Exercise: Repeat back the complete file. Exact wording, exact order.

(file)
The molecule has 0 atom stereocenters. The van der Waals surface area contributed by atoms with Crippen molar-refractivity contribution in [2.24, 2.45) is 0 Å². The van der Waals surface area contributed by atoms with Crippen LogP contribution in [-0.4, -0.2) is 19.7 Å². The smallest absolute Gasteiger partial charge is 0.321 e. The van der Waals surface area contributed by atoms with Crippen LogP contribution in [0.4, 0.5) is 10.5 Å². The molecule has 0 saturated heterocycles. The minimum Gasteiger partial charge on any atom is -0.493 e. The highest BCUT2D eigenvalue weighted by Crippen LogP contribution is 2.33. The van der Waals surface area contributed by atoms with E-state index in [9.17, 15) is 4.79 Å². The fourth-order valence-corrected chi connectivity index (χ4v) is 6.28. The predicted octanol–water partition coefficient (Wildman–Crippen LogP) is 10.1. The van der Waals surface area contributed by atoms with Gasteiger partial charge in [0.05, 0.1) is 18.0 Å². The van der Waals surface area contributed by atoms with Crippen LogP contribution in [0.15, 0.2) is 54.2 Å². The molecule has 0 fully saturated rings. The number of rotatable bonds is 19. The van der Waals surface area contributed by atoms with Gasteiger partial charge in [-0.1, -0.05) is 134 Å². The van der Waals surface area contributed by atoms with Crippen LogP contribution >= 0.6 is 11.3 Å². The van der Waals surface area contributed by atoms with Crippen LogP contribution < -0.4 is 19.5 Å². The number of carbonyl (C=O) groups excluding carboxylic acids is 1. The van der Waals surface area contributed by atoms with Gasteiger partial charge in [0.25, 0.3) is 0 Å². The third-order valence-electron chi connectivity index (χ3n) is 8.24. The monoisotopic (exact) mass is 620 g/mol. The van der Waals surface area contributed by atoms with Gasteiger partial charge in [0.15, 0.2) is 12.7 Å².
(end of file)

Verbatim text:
The molecule has 0 atom stereocenters. The van der Waals surface area contributed by atoms with Crippen molar-refractivity contribution in [2.24, 2.45) is 0 Å². The van der Waals surface area contributed by atoms with Crippen LogP contribution in [-0.4, -0.2) is 19.7 Å². The smallest absolute Gasteiger partial charge is 0.321 e. The van der Waals surface area contributed by atoms with Crippen LogP contribution in [0.4, 0.5) is 10.5 Å². The molecule has 0 saturated heterocycles. The minimum Gasteiger partial charge on any atom is -0.493 e. The highest BCUT2D eigenvalue weighted by Crippen LogP contribution is 2.33. The van der Waals surface area contributed by atoms with E-state index in [9.17, 15) is 4.79 Å². The fourth-order valence-corrected chi connectivity index (χ4v) is 6.28. The predicted octanol–water partition coefficient (Wildman–Crippen LogP) is 10.1. The van der Waals surface area contributed by atoms with Gasteiger partial charge in [0.05, 0.1) is 18.0 Å². The van der Waals surface area contributed by atoms with Crippen LogP contribution in [0.15, 0.2) is 54.2 Å². The molecule has 0 fully saturated rings. The number of rotatable bonds is 19. The van der Waals surface area contributed by atoms with Gasteiger partial charge in [-0.1, -0.05) is 134 Å². The van der Waals surface area contributed by atoms with Crippen LogP contribution >= 0.6 is 11.3 Å². The van der Waals surface area contributed by atoms with Crippen LogP contribution < -0.4 is 19.5 Å². The number of carbonyl (C=O) groups excluding carboxylic acids is 1. The van der Waals surface area contributed by atoms with Gasteiger partial charge in [0.25, 0.3) is 0 Å². The third-order valence-electron chi connectivity index (χ3n) is 8.24. The monoisotopic (exact) mass is 620 g/mol. The van der Waals surface area contributed by atoms with Gasteiger partial charge in [0.15, 0.2) is 12.7 Å².